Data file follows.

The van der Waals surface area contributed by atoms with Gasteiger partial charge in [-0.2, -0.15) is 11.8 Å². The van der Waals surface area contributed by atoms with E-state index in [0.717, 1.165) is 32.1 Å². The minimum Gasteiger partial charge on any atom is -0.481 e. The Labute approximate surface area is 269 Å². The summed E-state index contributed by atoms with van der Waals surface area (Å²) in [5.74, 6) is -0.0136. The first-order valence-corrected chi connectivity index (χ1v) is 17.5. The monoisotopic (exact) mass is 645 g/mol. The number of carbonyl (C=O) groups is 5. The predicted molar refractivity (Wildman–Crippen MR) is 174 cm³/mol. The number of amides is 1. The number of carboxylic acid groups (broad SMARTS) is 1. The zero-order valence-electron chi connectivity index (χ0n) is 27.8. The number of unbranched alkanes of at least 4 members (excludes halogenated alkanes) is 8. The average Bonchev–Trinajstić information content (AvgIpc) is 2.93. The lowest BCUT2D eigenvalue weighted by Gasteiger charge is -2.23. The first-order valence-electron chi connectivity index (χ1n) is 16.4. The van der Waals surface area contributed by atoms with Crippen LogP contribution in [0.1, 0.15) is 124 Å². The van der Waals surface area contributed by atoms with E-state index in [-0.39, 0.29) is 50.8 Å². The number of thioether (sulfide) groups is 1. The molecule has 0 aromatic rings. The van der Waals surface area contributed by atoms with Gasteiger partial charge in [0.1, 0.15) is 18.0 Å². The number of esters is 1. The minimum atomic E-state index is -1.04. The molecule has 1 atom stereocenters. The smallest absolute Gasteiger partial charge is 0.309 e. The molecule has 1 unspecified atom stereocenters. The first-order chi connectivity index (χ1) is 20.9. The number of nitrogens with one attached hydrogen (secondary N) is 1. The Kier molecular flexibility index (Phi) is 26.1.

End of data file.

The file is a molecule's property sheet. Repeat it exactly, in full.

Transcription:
The van der Waals surface area contributed by atoms with Gasteiger partial charge in [-0.2, -0.15) is 11.8 Å². The van der Waals surface area contributed by atoms with E-state index in [0.717, 1.165) is 32.1 Å². The minimum Gasteiger partial charge on any atom is -0.481 e. The Labute approximate surface area is 269 Å². The summed E-state index contributed by atoms with van der Waals surface area (Å²) in [5.74, 6) is -0.0136. The first-order valence-corrected chi connectivity index (χ1v) is 17.5. The monoisotopic (exact) mass is 645 g/mol. The number of carbonyl (C=O) groups is 5. The predicted molar refractivity (Wildman–Crippen MR) is 174 cm³/mol. The number of amides is 1. The number of carboxylic acid groups (broad SMARTS) is 1. The zero-order valence-electron chi connectivity index (χ0n) is 27.8. The number of unbranched alkanes of at least 4 members (excludes halogenated alkanes) is 8. The average Bonchev–Trinajstić information content (AvgIpc) is 2.93. The lowest BCUT2D eigenvalue weighted by Gasteiger charge is -2.23. The first-order valence-electron chi connectivity index (χ1n) is 16.4. The van der Waals surface area contributed by atoms with Crippen LogP contribution in [0.1, 0.15) is 124 Å². The van der Waals surface area contributed by atoms with E-state index in [-0.39, 0.29) is 50.8 Å². The number of thioether (sulfide) groups is 1. The molecule has 0 aromatic rings. The van der Waals surface area contributed by atoms with Gasteiger partial charge in [0.1, 0.15) is 18.0 Å². The number of esters is 1. The minimum atomic E-state index is -1.04. The molecule has 1 atom stereocenters. The smallest absolute Gasteiger partial charge is 0.309 e. The molecule has 1 unspecified atom stereocenters. The first-order chi connectivity index (χ1) is 20.9. The number of nitrogens with one attached hydrogen (secondary N) is 1. The Kier molecular flexibility index (Phi) is 26.1.